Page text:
‘The Ascension’, by Nicholas Champness

The Ascension, by Pietro Perugino

From the Editor: A very blessed and a happy Feast of the Ascension from everyone here at the Newman!

‘As they watched, he was lifted up, and a cloud removed him from their sight into heaven. Alleluia.’

Today, we celebrate the Feast of the Ascension. Christ is no longer among us but is instead with the Father in heaven. Where then, does this leave us earth-dwelling Christians, what are we to do?

We, as ever in the Christian life, find ourselves in the position of the disciples. We can but imagine the awe and astonishment Our Lord’s followers would have felt, let alone the loneliness. After his Resurrection, He was only with them for forty days before he ascended to the right hand of the Father (Acts 1:3). The disciples must have been thrown back into the loneliness and abandonment, which they had presumably one just started to overcome after the Resurrection. We may expect them to mourn and mope around, discontent with their master, as he seems to leave them repeatedly. Yet they do not. Instead, according to today’s Gospel, they “worshipped him and then went back to Jerusalem full of joy; and they were continually in the Temple praising God”. In short, the disciples seem to do the exact opposite of what we might expect them to do when faced with the prospect of never seeing their master again, at least in this life. Why is this?

In a sermon written for today’s Feast, St Augustine advises us to “let our hearts ascend with him”. Indeed, he cites St Paul in Colossians, quoting “If you have risen with Christ, set your hearts on the things that are above where Christ is, seated at the right hand of God; seek the things that are above, not the things that are on earth”. This spirit is embodied by the disciples. They do not seek comfort in worldly things but rather in what is not of this world, namely what is to be found in the Temple. Christ is no longer to be found walking amongst us, He is to be found in the Tabernacle, in the Temple. In the Tabernacle, we encounter something of heaven on earth.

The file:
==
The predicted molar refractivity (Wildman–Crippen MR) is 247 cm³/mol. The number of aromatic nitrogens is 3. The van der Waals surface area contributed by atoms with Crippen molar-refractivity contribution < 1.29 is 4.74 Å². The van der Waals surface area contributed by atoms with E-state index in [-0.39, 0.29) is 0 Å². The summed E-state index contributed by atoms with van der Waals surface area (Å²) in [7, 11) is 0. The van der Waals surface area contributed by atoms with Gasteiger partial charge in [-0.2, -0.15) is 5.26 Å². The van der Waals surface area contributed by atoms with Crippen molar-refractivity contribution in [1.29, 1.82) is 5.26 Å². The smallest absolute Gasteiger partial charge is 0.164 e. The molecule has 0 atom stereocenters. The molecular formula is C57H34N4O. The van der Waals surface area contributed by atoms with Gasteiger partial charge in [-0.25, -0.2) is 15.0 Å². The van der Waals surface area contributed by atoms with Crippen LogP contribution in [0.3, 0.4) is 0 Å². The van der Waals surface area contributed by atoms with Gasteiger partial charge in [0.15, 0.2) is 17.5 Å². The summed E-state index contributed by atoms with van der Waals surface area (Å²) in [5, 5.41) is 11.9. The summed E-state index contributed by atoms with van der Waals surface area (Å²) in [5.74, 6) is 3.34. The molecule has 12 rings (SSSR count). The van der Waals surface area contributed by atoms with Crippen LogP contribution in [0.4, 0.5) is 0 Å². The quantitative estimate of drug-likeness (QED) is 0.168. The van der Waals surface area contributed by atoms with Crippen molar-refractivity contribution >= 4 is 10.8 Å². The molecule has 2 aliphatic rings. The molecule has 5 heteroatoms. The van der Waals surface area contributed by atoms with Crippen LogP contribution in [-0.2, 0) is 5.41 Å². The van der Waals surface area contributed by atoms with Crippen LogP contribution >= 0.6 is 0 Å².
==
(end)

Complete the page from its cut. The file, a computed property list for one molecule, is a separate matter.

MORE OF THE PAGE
The Ascension highlights Christ’s absence from the world. He is no longer here; He has ascended in glory to His eternal throne. However, He has not left totally. He is present in every single tabernacle – body and blood, soul and divinity. Through the Eucharist, Our Lord leaves his disciples, and in turn us, with the greatest gift imaginable. God humbled himself by taking on human form, St Augustine describes the Incarnation as being motivated by God’s “compassion” for mankind. The Ascension when viewed on its own may be seen as uncompassionate, however, St Augustine reminds us that we are invited, as St Paul notes, to ascend to be at one with God through grace. Being the ‘source and summit of the Christian life’ as Lumen Gentium describes it, the Eucharist is the most grace-abundant of all the Sacraments and the one by which we are most united with God through His son, Jesus Christ.

The Ascension, through highlighting Our Lord’s absence in human form, invites us to reconsider the Eucharist and to see its power afresh. A taste of heaven on earth – Our Lord shrouded, yet truly present.

Nicholas Champness, BA German, St John’s